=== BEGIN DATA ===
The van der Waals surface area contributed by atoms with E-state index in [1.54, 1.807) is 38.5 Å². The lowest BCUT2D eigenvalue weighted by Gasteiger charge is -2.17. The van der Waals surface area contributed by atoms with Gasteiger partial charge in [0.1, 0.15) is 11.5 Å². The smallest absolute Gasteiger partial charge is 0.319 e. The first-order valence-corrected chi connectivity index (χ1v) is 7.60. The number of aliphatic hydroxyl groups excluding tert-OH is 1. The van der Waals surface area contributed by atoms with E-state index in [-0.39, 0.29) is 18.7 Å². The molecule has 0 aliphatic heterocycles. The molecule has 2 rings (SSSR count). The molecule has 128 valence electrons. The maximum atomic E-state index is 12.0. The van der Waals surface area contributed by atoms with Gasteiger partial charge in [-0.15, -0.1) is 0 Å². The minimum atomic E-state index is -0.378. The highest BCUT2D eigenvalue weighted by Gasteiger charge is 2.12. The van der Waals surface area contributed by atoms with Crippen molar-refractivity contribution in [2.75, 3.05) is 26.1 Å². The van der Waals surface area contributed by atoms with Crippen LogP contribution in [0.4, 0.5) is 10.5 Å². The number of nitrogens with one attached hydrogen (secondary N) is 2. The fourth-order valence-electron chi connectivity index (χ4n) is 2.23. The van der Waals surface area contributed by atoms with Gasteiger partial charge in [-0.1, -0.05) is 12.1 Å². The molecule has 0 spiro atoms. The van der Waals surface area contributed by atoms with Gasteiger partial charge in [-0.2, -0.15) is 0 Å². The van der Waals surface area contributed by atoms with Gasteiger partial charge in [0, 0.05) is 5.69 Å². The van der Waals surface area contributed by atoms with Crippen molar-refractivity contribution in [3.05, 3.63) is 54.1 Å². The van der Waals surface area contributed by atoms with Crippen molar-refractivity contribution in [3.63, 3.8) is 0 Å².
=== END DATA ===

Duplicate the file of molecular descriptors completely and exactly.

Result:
The van der Waals surface area contributed by atoms with E-state index in [1.54, 1.807) is 38.5 Å². The lowest BCUT2D eigenvalue weighted by Gasteiger charge is -2.17. The van der Waals surface area contributed by atoms with Gasteiger partial charge in [0.1, 0.15) is 11.5 Å². The smallest absolute Gasteiger partial charge is 0.319 e. The first-order valence-corrected chi connectivity index (χ1v) is 7.60. The number of aliphatic hydroxyl groups excluding tert-OH is 1. The van der Waals surface area contributed by atoms with E-state index in [-0.39, 0.29) is 18.7 Å². The molecule has 0 aliphatic heterocycles. The molecule has 2 rings (SSSR count). The molecule has 128 valence electrons. The maximum atomic E-state index is 12.0. The van der Waals surface area contributed by atoms with Gasteiger partial charge in [-0.15, -0.1) is 0 Å². The minimum atomic E-state index is -0.378. The highest BCUT2D eigenvalue weighted by Gasteiger charge is 2.12. The van der Waals surface area contributed by atoms with Crippen molar-refractivity contribution in [2.75, 3.05) is 26.1 Å². The van der Waals surface area contributed by atoms with Crippen LogP contribution in [0.4, 0.5) is 10.5 Å². The number of nitrogens with one attached hydrogen (secondary N) is 2. The fourth-order valence-electron chi connectivity index (χ4n) is 2.23. The van der Waals surface area contributed by atoms with Gasteiger partial charge in [-0.1, -0.05) is 12.1 Å². The molecule has 0 spiro atoms. The van der Waals surface area contributed by atoms with Gasteiger partial charge in [-0.2, -0.15) is 0 Å². The van der Waals surface area contributed by atoms with Gasteiger partial charge in [0, 0.05) is 5.69 Å². The van der Waals surface area contributed by atoms with Crippen molar-refractivity contribution in [3.05, 3.63) is 54.1 Å². The van der Waals surface area contributed by atoms with Crippen molar-refractivity contribution in [3.63, 3.8) is 0 Å².